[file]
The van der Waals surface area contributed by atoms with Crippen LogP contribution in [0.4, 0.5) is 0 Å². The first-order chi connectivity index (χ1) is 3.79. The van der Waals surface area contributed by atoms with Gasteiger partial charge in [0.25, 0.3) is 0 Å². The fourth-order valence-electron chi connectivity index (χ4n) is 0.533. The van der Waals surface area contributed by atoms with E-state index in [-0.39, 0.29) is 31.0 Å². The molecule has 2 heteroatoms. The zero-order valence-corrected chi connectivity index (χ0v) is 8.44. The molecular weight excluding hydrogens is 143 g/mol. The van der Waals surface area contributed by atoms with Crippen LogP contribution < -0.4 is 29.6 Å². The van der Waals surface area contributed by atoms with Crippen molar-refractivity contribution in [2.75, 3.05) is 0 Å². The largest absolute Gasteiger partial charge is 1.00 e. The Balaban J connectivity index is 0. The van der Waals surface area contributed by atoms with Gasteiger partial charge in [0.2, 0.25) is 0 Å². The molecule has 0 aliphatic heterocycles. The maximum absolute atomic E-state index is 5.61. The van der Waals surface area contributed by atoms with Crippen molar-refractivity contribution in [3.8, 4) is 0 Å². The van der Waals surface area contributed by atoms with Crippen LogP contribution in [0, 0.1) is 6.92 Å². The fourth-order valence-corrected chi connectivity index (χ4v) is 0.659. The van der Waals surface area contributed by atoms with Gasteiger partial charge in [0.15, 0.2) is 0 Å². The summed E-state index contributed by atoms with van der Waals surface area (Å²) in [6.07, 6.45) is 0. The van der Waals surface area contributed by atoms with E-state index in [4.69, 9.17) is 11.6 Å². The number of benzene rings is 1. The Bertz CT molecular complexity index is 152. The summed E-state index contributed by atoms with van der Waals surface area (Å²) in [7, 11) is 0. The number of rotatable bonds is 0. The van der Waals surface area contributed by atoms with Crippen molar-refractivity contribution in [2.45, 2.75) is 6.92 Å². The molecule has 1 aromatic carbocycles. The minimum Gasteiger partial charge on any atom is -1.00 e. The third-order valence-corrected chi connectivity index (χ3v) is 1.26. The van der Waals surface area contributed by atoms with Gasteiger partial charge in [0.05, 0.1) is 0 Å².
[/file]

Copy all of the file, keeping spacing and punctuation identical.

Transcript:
The van der Waals surface area contributed by atoms with Crippen LogP contribution in [0.4, 0.5) is 0 Å². The first-order chi connectivity index (χ1) is 3.79. The van der Waals surface area contributed by atoms with Gasteiger partial charge in [0.25, 0.3) is 0 Å². The fourth-order valence-electron chi connectivity index (χ4n) is 0.533. The van der Waals surface area contributed by atoms with E-state index in [-0.39, 0.29) is 31.0 Å². The molecule has 2 heteroatoms. The zero-order valence-corrected chi connectivity index (χ0v) is 8.44. The molecular weight excluding hydrogens is 143 g/mol. The van der Waals surface area contributed by atoms with Crippen LogP contribution < -0.4 is 29.6 Å². The van der Waals surface area contributed by atoms with Crippen molar-refractivity contribution in [2.75, 3.05) is 0 Å². The largest absolute Gasteiger partial charge is 1.00 e. The Balaban J connectivity index is 0. The van der Waals surface area contributed by atoms with Gasteiger partial charge in [0.2, 0.25) is 0 Å². The molecule has 0 aliphatic heterocycles. The maximum absolute atomic E-state index is 5.61. The van der Waals surface area contributed by atoms with Crippen molar-refractivity contribution in [3.8, 4) is 0 Å². The van der Waals surface area contributed by atoms with Crippen LogP contribution in [0, 0.1) is 6.92 Å². The fourth-order valence-corrected chi connectivity index (χ4v) is 0.659. The van der Waals surface area contributed by atoms with Gasteiger partial charge in [0.15, 0.2) is 0 Å². The summed E-state index contributed by atoms with van der Waals surface area (Å²) in [6.07, 6.45) is 0. The van der Waals surface area contributed by atoms with E-state index in [4.69, 9.17) is 11.6 Å². The number of benzene rings is 1. The Bertz CT molecular complexity index is 152. The summed E-state index contributed by atoms with van der Waals surface area (Å²) in [7, 11) is 0. The number of rotatable bonds is 0. The van der Waals surface area contributed by atoms with Crippen molar-refractivity contribution in [2.45, 2.75) is 6.92 Å². The molecule has 1 aromatic carbocycles. The minimum Gasteiger partial charge on any atom is -1.00 e. The third-order valence-corrected chi connectivity index (χ3v) is 1.26. The van der Waals surface area contributed by atoms with Gasteiger partial charge in [0.05, 0.1) is 0 Å².